August 17, 2021, by sustainablenottingham
Beyond No Mow May, Biodiversity at the University of Nottingham: Part 2
In a recent blog we explored how biodiversity on our campuses was being enhanced during #NoMowMay. As we passed through #LetItBloomJune and #KneeHighJuly the newly flowered areas have brightened up our campuses and provided food to pollinating insects. The grounds team tell us more.
Jubilee Charnock Field wildflower trial
In May, a trial began at Jubilee campus to establish the best places to plant wildflowers. The trial has gone well with the areas flowering throughout the summer. Feedback from those walking through the campus says it’s made a huge difference.
Prior to planting, we undertook some PH soil testing to help determine what we can use, although you can make slight alterations to suit any requirements. As they say you, can alter the texture, but can’t alter the structure of the soil. Ideally you need a combination of both perennial and annuls. Sowing should take place during March-April or in the autumn around September.
There are two wildflower beds; one with a specific mix targeting bees and butterflies, the other aimed at birds, containing species such as sunflowers.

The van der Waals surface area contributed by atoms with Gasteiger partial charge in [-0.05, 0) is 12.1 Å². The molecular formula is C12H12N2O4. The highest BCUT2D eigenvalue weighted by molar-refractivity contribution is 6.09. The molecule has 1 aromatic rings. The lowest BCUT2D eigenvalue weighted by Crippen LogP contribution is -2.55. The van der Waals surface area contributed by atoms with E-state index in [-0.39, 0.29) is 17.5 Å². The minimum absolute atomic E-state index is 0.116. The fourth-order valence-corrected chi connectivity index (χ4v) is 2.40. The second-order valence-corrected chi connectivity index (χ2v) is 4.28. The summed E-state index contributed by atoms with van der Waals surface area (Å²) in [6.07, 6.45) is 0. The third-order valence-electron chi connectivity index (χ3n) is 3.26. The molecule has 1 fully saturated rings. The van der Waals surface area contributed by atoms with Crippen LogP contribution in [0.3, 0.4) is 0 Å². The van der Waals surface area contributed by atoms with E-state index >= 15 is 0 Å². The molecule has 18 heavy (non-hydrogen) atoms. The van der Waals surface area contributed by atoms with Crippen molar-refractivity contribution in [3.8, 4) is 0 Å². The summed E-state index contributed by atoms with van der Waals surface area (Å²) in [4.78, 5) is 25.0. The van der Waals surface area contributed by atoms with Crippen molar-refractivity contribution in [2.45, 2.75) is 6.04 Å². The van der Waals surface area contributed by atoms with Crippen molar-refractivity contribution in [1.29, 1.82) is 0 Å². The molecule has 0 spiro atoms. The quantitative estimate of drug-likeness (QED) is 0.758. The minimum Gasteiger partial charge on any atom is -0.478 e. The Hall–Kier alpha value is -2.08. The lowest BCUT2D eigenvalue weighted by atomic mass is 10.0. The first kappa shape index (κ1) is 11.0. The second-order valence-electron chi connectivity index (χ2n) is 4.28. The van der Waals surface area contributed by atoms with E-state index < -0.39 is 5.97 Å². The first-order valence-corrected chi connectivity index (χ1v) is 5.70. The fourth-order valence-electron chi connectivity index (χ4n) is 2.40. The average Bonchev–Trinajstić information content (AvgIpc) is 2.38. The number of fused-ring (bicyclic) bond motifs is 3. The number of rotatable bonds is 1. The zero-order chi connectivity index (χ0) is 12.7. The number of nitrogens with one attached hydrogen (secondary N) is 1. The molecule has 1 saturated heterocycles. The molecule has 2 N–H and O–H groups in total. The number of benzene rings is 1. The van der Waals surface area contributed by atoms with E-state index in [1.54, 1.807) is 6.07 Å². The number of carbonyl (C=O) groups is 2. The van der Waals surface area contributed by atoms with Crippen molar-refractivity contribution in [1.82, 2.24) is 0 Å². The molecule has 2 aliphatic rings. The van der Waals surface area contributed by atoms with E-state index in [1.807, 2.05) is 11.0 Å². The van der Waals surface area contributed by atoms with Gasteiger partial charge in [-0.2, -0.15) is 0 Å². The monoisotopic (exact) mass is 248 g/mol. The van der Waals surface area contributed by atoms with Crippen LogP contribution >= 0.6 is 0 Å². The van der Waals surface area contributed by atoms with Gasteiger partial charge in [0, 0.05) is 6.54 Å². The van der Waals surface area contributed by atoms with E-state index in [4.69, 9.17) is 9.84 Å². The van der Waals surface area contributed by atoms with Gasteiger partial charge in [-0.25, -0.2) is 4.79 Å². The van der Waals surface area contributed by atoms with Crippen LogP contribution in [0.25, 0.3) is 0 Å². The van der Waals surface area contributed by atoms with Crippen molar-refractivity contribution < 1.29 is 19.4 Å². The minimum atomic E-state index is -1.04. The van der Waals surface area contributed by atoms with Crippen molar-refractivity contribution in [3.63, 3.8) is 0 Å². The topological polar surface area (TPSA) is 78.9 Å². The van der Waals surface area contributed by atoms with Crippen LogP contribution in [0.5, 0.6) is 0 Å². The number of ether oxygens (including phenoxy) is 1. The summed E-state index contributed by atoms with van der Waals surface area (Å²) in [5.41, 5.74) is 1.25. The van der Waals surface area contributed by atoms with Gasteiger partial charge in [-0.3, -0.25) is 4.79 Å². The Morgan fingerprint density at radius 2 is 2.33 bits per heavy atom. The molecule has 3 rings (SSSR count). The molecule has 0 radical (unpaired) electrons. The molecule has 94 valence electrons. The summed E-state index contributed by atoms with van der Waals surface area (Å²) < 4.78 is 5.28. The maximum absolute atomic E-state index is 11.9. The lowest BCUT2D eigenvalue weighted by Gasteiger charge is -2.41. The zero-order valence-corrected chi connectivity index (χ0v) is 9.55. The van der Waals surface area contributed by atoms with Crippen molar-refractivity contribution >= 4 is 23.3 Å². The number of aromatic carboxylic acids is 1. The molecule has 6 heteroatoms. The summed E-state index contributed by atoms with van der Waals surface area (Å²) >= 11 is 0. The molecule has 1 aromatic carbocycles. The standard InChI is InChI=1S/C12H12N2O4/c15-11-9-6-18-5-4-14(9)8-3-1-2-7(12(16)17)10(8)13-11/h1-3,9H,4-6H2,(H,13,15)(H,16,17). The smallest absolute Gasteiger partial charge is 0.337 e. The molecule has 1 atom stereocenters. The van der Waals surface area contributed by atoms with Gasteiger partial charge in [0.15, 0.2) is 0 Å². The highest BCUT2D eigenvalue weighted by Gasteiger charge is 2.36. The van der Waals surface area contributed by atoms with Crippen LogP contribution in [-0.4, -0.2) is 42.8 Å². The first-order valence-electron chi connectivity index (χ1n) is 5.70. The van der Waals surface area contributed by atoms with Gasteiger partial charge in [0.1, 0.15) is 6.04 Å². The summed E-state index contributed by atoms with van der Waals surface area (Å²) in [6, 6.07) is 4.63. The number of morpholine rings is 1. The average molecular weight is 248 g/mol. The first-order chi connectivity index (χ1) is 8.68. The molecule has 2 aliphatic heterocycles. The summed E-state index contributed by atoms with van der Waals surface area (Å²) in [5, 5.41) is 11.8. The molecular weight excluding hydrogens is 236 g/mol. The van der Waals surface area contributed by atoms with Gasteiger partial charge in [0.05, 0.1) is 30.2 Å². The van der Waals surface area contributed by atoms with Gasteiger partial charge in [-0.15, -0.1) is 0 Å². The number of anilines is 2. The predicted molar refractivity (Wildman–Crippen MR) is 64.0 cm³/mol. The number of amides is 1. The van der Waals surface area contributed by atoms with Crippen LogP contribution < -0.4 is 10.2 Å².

To prepare the ground we used the nonchemical approach. We merely cut the grass as low as possible, scarified (loosened the surface) and lightly cultivated each area, and finally raked to get the large grass sods out. This means there is less competition from the grass, which would grow more vigorously and slowly swamp out any emerging seeds.
Wildflower bed at Nightingale Hall
This bed outside halls of residence on University Park was seeded in May and has been looking fantastic ever since. It is made up of the following wildflower mixes:
- purple tansy (see right)
- striking blue cornflowers
- viper’s bugloss
- orange California poppy
- violet coloured flax
- pink cosmos and orange pot marigolds
It took only 8 weeks for the first flowers to start to appear and the blooms have continued through the summer.
No Mow continues
The spaces left as part of #NoMowMay have become wildflower meadows. Across the Downs (below left) and around Derby Hall (below right) on University Park, the grass has grown high and is providing a valuable habitat to wildlife.
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